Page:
The Bible was written in three languages: Hebrew, Aramaic, and Greek. Hebrew and Aramaic were the languages used for the Old Testament or Tanakh, and Greek for the New Testament.
But what language did Jesus speak? Did he use Aramaic, as has been claimed by most scholars, or did he speak Hebrew? The question is whether Hebrew was still a spoken language in the time of Jesus. In Acts 21, it is written about Paul, “He spoke to them in the Hebrew language.” And on his way to Damascus, Paul says, Jesus spoke to him in Hebrew: “I heard a voice saying to me in the Hebrew language, ‘Saul, Saul, why do you persecute me?’” (Acts 26)
The earliest history of the Hebrew language is shrouded in mystery. But when Abraham settled in Canaan, he and his family evidently picked up the “language of Canaan.” After the exile in Babylon (587–539 BC), it seems that many Jews in the land were bilingual. But after the destruction of the temple in AD 70 and the Bar-Kochba uprising in AD 135, most of the Jewish population in the land was forced into exile, and Hebrew slowly ceased to be a spoken language.
Whether Jesus spoke Hebrew or Aramaic was, and still is, a subject of debate. Aramaic was the lingua franca in the Middle East in the time of Jesus. But discoveries like the Dead Sea Scrolls in Qumran show us that Hebrew was still in use. Hebrew—and not only Aramaic—was probably a spoken language at that time. And while the Talmud was written in Aramaic, the Mishna was written in Hebrew. The Hebrew of the Mishna is not an artificial language which would have been used only by a scholarly elite; it is a kind of colloquial Hebrew.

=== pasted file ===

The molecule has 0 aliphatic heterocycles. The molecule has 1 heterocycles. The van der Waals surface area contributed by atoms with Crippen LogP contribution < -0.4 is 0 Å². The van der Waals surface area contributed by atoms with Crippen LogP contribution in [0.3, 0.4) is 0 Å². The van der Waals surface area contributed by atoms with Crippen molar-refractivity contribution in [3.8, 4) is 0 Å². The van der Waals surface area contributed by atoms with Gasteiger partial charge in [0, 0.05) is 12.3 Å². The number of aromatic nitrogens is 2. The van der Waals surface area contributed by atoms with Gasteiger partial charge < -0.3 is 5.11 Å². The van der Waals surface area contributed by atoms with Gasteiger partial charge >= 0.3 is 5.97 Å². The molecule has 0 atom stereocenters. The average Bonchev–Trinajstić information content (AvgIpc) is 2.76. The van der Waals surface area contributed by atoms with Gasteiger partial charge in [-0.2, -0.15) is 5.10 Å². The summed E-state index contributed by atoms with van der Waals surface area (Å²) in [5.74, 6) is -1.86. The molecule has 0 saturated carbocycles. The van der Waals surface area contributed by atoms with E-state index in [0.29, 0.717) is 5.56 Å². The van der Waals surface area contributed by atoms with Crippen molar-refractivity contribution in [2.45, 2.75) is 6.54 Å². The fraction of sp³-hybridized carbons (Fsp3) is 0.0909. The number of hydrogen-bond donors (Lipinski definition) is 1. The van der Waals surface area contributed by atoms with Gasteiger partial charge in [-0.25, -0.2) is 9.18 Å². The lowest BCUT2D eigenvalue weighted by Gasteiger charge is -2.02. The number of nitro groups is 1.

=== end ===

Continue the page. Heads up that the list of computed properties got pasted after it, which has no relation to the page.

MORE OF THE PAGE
In the Greek New Testament text, we find both Hebrew and Aramaic words and phrases:
Abba (Rom 8:15)
Ephphatha (Mark 7:34)
Marana tha (1 Cor 16:22)
Mammon (Matt 6:24)
Talitha qumi (Mark 5:41)
Amen (Matt 6:13)
Corban (Mark 7:11)
Hallelujah (Rev 19:1)
Sabbath (Acts 13:14)
Today, one of the main features of the Messianic movement in Israel is that believers speak modern Hebrew and use Hebrew in prayer and worship. The movement is becoming more and more native. We cannot be sure what language Jesus spoke; perhaps he spoke both Aramaic and Hebrew. But we do know that most of the followers of Jesus in Israel today speak Hebrew.
Eliezer Ben-Yehuda (1858–1922), the father of the modern Hebrew language, used to say “rak ivrit”—only Hebrew. He had a dream for the awakening of the Hebrew language, and his dream came true. The people of Israel have Hebrew, the language of the fathers and the prophets, as their official language. It is the first time in history that a language which ceased to be spoken in ancient times has come back to life.
Elisabeth E. Levy